I'm confused by the reaction to は in this exchange


source context: http://neetsha.jp/inside/up/1/2/12840/24.jpg




This is the contrastive 「は」 or at least that is what B takes it to be.

A's line can be interpreted as "You are good at games (if not anything else)!", which is exactly how B interpreted it. That is why B reacts (jokingly) by emphasizing the contrastive 「は」.

B's line is obviously difficult to translate literally as English has no such particles. In that sense, A's line is already difficult to translate to begin with.

Particles can be so powerful that this shortest exchange can stand as a valid joke in itself. (And this often takes place with the contrastive 「は」 in real life.) The 「は」 in B's line would receive much stress in actual pronunciation.

B could have also said:




  • Maybe "you're just so good at games" / "you mean just games don't you?" – virmaior Nov 10 '17 at 1:01
  • 4
    I personally believe that every beginning Japanese learner should understand this translation of は. If I had understood this sooner, I wouldn't have insulted as many people with what I thought was a genuine compliment: 今日はきれいですね。 The things you learn. – ajsmart Nov 10 '17 at 2:27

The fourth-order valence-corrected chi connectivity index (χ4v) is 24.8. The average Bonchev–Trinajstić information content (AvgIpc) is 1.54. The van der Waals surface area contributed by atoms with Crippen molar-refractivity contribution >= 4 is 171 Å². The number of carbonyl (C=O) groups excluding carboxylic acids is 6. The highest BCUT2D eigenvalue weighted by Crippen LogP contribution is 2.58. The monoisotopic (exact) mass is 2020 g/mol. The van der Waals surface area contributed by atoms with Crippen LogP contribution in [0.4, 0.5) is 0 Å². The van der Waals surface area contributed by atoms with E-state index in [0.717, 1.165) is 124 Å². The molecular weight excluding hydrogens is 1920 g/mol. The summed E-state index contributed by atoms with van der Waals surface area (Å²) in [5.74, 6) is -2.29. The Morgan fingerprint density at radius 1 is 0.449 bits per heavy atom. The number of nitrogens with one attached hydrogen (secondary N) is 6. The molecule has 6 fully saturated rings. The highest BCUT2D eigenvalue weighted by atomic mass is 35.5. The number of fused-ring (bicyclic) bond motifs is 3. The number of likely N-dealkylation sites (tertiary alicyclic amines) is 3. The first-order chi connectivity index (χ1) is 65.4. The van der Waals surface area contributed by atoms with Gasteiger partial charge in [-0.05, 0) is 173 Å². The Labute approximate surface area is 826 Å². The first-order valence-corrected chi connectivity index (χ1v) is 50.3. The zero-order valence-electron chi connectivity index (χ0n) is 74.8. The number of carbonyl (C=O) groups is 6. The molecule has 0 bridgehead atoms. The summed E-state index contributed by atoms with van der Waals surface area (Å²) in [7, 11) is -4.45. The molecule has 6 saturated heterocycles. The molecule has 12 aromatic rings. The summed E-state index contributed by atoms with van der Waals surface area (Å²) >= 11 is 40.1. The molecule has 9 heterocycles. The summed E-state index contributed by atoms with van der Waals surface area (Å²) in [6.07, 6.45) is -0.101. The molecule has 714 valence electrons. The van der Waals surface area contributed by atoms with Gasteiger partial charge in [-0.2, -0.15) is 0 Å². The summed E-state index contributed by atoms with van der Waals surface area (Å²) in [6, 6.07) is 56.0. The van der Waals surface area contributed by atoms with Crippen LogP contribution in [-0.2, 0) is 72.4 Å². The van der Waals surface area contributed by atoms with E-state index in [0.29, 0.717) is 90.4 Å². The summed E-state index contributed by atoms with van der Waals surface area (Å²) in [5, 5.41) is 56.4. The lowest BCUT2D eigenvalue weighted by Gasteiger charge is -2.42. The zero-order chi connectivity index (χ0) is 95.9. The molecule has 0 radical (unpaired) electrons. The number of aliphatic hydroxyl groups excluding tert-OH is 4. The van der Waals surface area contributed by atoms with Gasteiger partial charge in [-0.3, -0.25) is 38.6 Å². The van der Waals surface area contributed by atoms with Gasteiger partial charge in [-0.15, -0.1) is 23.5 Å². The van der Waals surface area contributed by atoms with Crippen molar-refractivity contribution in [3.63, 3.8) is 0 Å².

• 1
    I think a good translation could be "At least you are good at games" "At least?". – Marco Nov 11 '17 at 0:37
  • @Marco That would be true if it carries the implication that he isn't good at other things. – ajsmart Nov 11 '17 at 14:41

The normal and neutral way to say "Someone is good at games" is "(先輩は)ゲーム上手い". Using は instead of が in this position is almost certainly taken as "contrastive wa", i.e., it implies he is good only at games and not good at anything else.

Maybe the girl was careless and incidentally leaked her inner feelings, and it hurt 先輩 all the more for her innocence. Or maybe she intentionally said it as a sarcasm. Native speakers of Japanese don't know grammatical terms like "contrastive wa", but they can instantly feel the critical difference between は and が here.


The function of は is twofold:

  1. It throws the attention toward the end of the sentence (the predicate).
  2. It distinguishes its topic from other possible topics.

In this case the important bit is the second function. 「ゲームは上手いですよね」 can be interpreted as, "I don't know about other things, but you sure are good at games!"

Your Answer

By clicking “Post Your Answer”, you agree to our terms of service, privacy policy and cookie policy

Not the answer you're looking for? Browse other questions tagged or ask your own question.